Although the early El Argar material record shares some traits with the Bell Beaker complex (30), such as V-perforated buttons, Palmela-type points, or perforated stone plaques so-called “archers’ wristguards,” the characteristic Bell Beaker pottery is absent. Upon the discovery of the monumental fortification in the 5-ha hilltop settlement of La Bastida, dated to around 2200 BCE, a possible eastern Mediterranean contribution was reconsidered (32). The intramural burials in large storage vessels (pithoi), the circulation of silver rings and bracelets, and the characteristic footed Argar cup have also been interpreted as signs of Aegean or Near Eastern contacts (33), although all these features emerged during later phases of El Argar.

Whatever symbolism Beaker vessels invoked, they were no longer required for the new social and ritual realities in the El Argar world. Instead, the new Beaker-derived elites found it expedient to construct a new symbolic set. Although clearly continuing from their own past traditions, they also referenced other societies, from the Aegean to Central Europe (Unetice). Although the study suggests a minor possible admixture from a yet to be resolved Mediterranean source and one African admixed (Y-hg E) outlier during late phases, these ‘exotic’ links must have been fostered by the Argarians themselves by way of sporadic but perhaps ritualised contacts.

Ultimately, the El Argar society would itself collapse after 1600 BC. Perhaps the exploitative and extremely heirarchical society which had developed could no longer be sustained. However, its broad synchronization with the collapse of Unetice and ‘tell-socieites’ in the Carpathian basin, the Thera eruption, and rise of Mycenea hint at broader processes. A new chapter subsequently emerged in Iberia- with dominance shifting to the Cogotas complex.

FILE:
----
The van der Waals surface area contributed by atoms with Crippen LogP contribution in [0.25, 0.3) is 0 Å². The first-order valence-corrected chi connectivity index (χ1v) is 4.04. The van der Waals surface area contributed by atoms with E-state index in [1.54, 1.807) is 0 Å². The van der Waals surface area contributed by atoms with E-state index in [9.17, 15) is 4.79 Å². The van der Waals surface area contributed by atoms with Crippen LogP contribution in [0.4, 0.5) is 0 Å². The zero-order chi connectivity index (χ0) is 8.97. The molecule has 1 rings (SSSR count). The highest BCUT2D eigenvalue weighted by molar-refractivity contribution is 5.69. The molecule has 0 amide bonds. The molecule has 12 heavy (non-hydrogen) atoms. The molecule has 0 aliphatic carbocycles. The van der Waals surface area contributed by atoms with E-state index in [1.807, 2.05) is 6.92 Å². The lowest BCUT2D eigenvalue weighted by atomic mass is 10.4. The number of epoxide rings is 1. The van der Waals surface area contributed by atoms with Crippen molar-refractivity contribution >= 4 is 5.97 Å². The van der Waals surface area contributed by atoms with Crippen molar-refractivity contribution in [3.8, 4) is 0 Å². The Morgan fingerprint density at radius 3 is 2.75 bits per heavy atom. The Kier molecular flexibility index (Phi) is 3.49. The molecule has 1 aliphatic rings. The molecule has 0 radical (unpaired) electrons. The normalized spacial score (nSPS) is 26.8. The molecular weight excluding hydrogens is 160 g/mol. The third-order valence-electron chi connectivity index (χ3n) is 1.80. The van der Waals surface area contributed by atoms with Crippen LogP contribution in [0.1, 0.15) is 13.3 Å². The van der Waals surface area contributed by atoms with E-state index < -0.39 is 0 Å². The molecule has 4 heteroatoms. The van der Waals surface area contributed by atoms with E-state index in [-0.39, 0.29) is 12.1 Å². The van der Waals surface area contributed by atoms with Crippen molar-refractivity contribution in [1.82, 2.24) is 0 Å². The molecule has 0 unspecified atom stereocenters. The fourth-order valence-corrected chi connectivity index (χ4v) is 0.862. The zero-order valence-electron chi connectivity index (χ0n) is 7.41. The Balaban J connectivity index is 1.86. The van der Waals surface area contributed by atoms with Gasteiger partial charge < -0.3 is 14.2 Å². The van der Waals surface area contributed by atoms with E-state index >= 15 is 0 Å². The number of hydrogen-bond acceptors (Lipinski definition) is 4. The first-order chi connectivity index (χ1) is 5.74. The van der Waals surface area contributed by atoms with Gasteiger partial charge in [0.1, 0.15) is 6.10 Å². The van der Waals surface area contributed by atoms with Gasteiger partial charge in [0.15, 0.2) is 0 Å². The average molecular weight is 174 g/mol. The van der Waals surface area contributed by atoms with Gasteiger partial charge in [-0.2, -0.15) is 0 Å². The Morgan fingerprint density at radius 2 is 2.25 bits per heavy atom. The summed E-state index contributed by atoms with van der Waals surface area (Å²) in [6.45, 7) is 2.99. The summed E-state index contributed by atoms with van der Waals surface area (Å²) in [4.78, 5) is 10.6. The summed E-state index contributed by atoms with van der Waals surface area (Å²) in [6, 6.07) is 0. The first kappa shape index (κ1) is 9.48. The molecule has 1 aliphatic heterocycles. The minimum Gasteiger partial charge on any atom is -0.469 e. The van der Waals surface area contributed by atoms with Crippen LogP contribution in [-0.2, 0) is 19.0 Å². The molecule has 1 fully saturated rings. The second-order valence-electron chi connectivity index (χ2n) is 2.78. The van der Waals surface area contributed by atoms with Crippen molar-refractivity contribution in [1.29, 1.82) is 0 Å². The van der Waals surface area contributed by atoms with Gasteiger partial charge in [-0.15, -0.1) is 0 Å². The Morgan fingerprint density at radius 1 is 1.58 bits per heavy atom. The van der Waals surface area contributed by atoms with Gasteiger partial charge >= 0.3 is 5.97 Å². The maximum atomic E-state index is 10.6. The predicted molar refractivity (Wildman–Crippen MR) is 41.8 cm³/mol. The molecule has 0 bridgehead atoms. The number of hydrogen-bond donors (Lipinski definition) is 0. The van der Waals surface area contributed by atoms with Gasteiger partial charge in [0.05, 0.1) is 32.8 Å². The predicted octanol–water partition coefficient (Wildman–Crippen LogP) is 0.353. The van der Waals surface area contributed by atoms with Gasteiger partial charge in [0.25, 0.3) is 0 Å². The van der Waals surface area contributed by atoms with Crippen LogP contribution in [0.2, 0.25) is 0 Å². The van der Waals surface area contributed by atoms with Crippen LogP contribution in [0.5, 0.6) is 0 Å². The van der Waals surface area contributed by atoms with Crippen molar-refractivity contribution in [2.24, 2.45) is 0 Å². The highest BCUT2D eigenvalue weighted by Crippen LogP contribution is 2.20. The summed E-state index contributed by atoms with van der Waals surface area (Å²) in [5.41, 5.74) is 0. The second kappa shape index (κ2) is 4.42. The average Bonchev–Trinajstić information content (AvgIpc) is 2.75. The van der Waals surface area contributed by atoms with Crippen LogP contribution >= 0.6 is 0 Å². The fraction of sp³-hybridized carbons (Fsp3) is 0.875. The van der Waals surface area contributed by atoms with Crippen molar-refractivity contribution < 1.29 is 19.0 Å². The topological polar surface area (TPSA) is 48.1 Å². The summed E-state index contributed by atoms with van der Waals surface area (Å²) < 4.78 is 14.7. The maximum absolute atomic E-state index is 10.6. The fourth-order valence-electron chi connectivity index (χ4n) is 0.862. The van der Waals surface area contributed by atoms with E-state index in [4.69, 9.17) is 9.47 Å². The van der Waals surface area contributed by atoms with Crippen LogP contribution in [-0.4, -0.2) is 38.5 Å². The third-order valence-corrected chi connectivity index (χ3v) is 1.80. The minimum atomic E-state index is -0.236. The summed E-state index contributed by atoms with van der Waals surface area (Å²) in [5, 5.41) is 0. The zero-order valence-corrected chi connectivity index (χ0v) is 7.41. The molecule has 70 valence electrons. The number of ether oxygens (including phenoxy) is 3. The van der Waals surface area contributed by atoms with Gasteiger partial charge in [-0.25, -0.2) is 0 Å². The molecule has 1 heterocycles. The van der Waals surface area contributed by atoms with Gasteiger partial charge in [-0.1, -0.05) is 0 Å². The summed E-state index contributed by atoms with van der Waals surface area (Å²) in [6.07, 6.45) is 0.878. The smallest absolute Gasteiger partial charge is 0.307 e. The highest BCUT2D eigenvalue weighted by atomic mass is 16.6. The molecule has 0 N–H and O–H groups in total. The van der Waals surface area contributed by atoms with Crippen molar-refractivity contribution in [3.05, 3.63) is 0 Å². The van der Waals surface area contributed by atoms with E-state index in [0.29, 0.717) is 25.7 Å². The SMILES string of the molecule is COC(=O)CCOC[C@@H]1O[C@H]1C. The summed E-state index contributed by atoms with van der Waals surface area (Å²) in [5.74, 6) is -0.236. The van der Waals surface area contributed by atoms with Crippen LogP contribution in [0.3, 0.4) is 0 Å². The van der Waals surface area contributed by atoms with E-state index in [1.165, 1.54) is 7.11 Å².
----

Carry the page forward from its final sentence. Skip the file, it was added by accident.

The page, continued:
Sociolinguistic Implications

At least at face value, the territorial distribution of El Argar might tentatively match the distribution of later Iberian languages. However, an emerging perspective views the BB phenomenon as the vector for western Indo-European languages.

These observations can be reconciled in several possible ways which are not mutually exclusive:

  • incoming BB elites adopted the languages of the scattered post-Millaran populace, and a diglossic society emerged
  • language shift brought in via Mediterranean contacts: although the rather sporadic nature of contact isn’t substantive enough to account for a language shift
  • more relevant, however, is the post-El Argar period and when we enter the Iron Age
  • perhaps in the wake of the El Argar collapse, Iberian languages came to the fore during a period of social crisis.
  • or perhaps, BB groups – despite their common genetic origins, were from the outset linguistically heterogenous, with more westerly situated groups non-IE-speaking and eastern groups which became intertwined in the Unetice cultural zone spoke an ancestral language which would eventually lead to Italic, Celtic, Lusitanian…


Genomic transformation and social organization during the Copper Age–Bronze Age transition in southern Iberia. Villalba-Muoco et al.

Assembling the Dead, Gathering the Living:Radiocarbon Dating and Bayesian Modellingfor Copper Age Valencina de la Concepción (Seville, Spain). Leonardo Garcı́a Sanjuán et al

The absolute chronology of Argaric halberds Vicente Lull et al

Four millennia of Iberian biomolecular prehistory illustrate the impact of prehistoric migrations at the far end of Eurasia. C Valdiosera, et al

Ancient genome-wide DNA from France highlights the complexity of interactions between Mesolithic hunter-gatherers and Neolithic farmers. M Rivollat, et al.